It has been awhile since Ike…so I figured this would be an appropriate time to post on hurricane risks.
During a hurricane plant equipment can be damaged both by high winds and flooding. For example, the majority of plant equipment damage caused by Hurricane Rita (2005) was wind related, whereas more flood-related damage was reported during Hurricane Ike (2008).
This post focuses on damage to Above Ground Storage Tanks (ASTs) from flooding.
Damage from Flooding
ASTs in coastal areas are often protected by levees, making it necessary for the levee to fail in order for the water to damage the equipment. In some cases, the levee is breached by the floodwater, and in others, the water simply rises high enough to overtop the levee.
Rising waters exert a buoyant force on the AST, potentially breaking it loose from its anchorage to float away. Therefore, the heavier the equipment the less likely it is to float and be displaced. Typically, flood damage is more common in ASTs that are standing on ground without any anchorage or support. Upon flooding these ASTs can be carried along with the flowing water. As the tank floats on water it may damage the piping or associated systems. This rupture of pipeline or tank may lead to a large liquid spill and consequently considerable costs in environmental remediation. Another significant cost incurred from equipment damage is from business interruption. Usually, the environmental remediation and business interruption costs will dominate the costs incurred to repair equipment damage.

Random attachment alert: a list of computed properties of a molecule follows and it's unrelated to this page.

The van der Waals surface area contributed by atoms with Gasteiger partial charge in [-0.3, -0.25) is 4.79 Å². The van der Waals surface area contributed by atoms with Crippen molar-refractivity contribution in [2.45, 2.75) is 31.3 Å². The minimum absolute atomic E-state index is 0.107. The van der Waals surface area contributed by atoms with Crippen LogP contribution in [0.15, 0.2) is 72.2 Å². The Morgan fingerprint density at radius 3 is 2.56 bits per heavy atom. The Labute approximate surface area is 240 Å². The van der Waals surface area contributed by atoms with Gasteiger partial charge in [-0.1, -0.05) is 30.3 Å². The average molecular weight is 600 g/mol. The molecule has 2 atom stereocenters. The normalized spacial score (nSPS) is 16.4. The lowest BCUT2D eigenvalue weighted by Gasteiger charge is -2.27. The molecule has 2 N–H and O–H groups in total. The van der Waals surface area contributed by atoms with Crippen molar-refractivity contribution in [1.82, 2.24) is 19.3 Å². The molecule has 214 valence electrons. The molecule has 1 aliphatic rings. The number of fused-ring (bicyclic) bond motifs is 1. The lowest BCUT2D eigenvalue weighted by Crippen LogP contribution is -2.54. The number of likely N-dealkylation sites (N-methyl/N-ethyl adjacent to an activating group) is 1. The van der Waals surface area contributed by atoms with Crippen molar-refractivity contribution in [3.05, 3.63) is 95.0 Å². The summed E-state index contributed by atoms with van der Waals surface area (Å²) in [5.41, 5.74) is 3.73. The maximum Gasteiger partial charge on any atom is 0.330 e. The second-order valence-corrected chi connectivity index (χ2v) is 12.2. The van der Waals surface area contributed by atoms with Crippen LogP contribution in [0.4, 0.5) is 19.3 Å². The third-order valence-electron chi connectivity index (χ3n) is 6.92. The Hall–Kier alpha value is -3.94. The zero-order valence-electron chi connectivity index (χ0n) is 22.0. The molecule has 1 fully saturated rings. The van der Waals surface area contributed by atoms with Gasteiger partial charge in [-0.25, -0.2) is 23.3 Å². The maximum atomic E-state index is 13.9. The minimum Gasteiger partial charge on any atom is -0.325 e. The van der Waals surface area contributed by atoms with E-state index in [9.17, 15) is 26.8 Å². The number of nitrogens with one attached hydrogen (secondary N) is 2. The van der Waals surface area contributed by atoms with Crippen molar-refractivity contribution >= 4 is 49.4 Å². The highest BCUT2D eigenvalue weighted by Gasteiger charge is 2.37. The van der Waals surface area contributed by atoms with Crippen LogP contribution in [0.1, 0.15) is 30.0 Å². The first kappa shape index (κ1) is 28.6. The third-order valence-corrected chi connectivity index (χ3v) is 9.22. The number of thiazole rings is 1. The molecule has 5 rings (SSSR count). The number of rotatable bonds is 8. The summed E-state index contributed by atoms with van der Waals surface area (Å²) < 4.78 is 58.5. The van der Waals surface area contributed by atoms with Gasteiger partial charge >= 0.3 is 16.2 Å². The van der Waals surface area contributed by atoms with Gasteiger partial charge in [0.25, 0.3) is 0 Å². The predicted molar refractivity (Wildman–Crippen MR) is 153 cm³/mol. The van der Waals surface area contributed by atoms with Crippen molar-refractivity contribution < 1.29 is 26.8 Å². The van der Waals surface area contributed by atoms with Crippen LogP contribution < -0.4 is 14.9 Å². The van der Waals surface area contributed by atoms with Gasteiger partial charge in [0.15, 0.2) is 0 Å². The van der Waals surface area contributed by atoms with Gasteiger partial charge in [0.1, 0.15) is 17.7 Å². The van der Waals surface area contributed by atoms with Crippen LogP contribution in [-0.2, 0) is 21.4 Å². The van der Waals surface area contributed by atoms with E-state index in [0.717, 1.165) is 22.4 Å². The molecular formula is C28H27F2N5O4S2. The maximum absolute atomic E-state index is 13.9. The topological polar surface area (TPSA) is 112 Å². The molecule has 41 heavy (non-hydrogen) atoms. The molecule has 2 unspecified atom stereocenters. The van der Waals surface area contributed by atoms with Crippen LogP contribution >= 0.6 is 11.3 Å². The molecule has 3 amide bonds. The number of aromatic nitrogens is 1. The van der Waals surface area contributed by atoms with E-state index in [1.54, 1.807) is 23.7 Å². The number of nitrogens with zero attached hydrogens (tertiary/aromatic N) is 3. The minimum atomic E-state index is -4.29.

A Few Practices to Avoid Flood Damage
- If a storage tank is empty and clean, open the man-way cover. This will fill the tank with flood water increasing liquid level and provide protection against wind and flood damage
- Increasing the freeboard diked area will provide additional protection to storage tanks from flooding